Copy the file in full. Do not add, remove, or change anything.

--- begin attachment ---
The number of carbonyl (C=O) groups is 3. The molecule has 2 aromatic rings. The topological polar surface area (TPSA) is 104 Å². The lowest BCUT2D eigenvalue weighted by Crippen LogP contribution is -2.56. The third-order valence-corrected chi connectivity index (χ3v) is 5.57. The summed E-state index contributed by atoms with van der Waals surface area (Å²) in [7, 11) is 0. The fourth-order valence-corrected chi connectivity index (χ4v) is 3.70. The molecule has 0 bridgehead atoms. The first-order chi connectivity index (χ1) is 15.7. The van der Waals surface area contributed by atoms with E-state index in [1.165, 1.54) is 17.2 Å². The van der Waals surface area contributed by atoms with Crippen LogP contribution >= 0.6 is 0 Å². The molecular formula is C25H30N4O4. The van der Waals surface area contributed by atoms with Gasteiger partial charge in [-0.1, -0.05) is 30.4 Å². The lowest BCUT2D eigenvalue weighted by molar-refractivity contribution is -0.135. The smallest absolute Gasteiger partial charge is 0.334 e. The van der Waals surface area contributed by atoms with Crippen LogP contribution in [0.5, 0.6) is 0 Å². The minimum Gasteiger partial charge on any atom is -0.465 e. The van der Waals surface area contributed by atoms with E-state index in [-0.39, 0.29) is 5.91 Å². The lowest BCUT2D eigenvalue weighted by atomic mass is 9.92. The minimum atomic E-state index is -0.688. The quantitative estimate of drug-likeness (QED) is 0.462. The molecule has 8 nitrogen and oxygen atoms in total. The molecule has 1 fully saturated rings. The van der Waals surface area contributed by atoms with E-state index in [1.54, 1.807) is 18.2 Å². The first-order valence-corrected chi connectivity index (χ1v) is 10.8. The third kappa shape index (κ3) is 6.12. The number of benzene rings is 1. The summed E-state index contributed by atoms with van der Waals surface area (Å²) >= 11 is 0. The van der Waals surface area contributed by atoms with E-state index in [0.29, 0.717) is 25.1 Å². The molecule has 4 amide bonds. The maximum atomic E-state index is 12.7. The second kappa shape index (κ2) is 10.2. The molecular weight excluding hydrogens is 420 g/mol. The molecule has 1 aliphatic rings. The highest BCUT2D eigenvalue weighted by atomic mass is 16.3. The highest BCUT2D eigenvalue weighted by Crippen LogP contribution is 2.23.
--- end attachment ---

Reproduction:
The number of carbonyl (C=O) groups is 3. The molecule has 2 aromatic rings. The topological polar surface area (TPSA) is 104 Å². The lowest BCUT2D eigenvalue weighted by Crippen LogP contribution is -2.56. The third-order valence-corrected chi connectivity index (χ3v) is 5.57. The summed E-state index contributed by atoms with van der Waals surface area (Å²) in [7, 11) is 0. The fourth-order valence-corrected chi connectivity index (χ4v) is 3.70. The molecule has 0 bridgehead atoms. The first-order chi connectivity index (χ1) is 15.7. The van der Waals surface area contributed by atoms with E-state index in [1.165, 1.54) is 17.2 Å². The van der Waals surface area contributed by atoms with Crippen LogP contribution >= 0.6 is 0 Å². The molecular formula is C25H30N4O4. The van der Waals surface area contributed by atoms with Gasteiger partial charge in [-0.1, -0.05) is 30.4 Å². The lowest BCUT2D eigenvalue weighted by molar-refractivity contribution is -0.135. The smallest absolute Gasteiger partial charge is 0.334 e. The van der Waals surface area contributed by atoms with Crippen LogP contribution in [0.5, 0.6) is 0 Å². The minimum Gasteiger partial charge on any atom is -0.465 e. The van der Waals surface area contributed by atoms with E-state index in [-0.39, 0.29) is 5.91 Å². The lowest BCUT2D eigenvalue weighted by atomic mass is 9.92. The minimum atomic E-state index is -0.688. The quantitative estimate of drug-likeness (QED) is 0.462. The molecule has 8 nitrogen and oxygen atoms in total. The molecule has 1 fully saturated rings. The van der Waals surface area contributed by atoms with E-state index in [1.54, 1.807) is 18.2 Å². The first-order valence-corrected chi connectivity index (χ1v) is 10.8. The third kappa shape index (κ3) is 6.12. The number of benzene rings is 1. The summed E-state index contributed by atoms with van der Waals surface area (Å²) >= 11 is 0. The van der Waals surface area contributed by atoms with E-state index in [0.29, 0.717) is 25.1 Å². The molecule has 4 amide bonds. The maximum atomic E-state index is 12.7. The second kappa shape index (κ2) is 10.2. The molecular weight excluding hydrogens is 420 g/mol. The molecule has 1 aliphatic rings. The highest BCUT2D eigenvalue weighted by atomic mass is 16.3. The highest BCUT2D eigenvalue weighted by Crippen LogP contribution is 2.23.